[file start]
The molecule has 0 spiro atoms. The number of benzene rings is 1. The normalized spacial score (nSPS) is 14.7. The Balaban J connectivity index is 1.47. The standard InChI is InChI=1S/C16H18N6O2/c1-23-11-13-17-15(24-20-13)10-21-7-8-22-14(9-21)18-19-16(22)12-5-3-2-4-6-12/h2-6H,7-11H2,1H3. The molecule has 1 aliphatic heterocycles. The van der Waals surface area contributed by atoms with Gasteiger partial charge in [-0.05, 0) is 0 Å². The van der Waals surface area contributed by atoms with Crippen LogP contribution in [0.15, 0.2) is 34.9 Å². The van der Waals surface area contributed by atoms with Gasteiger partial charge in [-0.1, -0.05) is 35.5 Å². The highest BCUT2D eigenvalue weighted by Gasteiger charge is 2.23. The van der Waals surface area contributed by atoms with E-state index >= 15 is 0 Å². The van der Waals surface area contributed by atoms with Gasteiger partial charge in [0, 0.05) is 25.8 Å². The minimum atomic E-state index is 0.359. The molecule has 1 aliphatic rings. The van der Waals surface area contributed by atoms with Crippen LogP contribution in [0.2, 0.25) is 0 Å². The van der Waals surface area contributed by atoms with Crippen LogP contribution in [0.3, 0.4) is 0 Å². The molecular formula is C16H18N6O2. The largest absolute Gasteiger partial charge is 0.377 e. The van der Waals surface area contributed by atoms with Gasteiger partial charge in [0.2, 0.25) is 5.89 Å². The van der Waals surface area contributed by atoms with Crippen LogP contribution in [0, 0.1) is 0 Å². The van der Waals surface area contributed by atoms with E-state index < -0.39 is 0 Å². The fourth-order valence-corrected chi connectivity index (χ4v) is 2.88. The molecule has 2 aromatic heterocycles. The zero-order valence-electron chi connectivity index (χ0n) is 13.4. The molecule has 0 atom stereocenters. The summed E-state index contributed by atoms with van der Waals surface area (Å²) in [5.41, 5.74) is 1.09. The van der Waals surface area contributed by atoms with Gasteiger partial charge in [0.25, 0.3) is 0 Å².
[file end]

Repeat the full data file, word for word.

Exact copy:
The molecule has 0 spiro atoms. The number of benzene rings is 1. The normalized spacial score (nSPS) is 14.7. The Balaban J connectivity index is 1.47. The standard InChI is InChI=1S/C16H18N6O2/c1-23-11-13-17-15(24-20-13)10-21-7-8-22-14(9-21)18-19-16(22)12-5-3-2-4-6-12/h2-6H,7-11H2,1H3. The molecule has 1 aliphatic heterocycles. The van der Waals surface area contributed by atoms with Gasteiger partial charge in [-0.05, 0) is 0 Å². The van der Waals surface area contributed by atoms with Crippen LogP contribution in [0.15, 0.2) is 34.9 Å². The van der Waals surface area contributed by atoms with Gasteiger partial charge in [-0.1, -0.05) is 35.5 Å². The highest BCUT2D eigenvalue weighted by Gasteiger charge is 2.23. The van der Waals surface area contributed by atoms with E-state index >= 15 is 0 Å². The van der Waals surface area contributed by atoms with Gasteiger partial charge in [0, 0.05) is 25.8 Å². The minimum atomic E-state index is 0.359. The molecule has 1 aliphatic rings. The van der Waals surface area contributed by atoms with Crippen LogP contribution in [0.2, 0.25) is 0 Å². The van der Waals surface area contributed by atoms with Crippen LogP contribution in [0.3, 0.4) is 0 Å². The molecular formula is C16H18N6O2. The largest absolute Gasteiger partial charge is 0.377 e. The van der Waals surface area contributed by atoms with Gasteiger partial charge in [0.2, 0.25) is 5.89 Å². The van der Waals surface area contributed by atoms with Crippen LogP contribution in [0, 0.1) is 0 Å². The van der Waals surface area contributed by atoms with E-state index < -0.39 is 0 Å². The fourth-order valence-corrected chi connectivity index (χ4v) is 2.88. The molecule has 2 aromatic heterocycles. The zero-order valence-electron chi connectivity index (χ0n) is 13.4. The molecule has 0 atom stereocenters. The summed E-state index contributed by atoms with van der Waals surface area (Å²) in [5.41, 5.74) is 1.09. The van der Waals surface area contributed by atoms with Gasteiger partial charge in [0.25, 0.3) is 0 Å².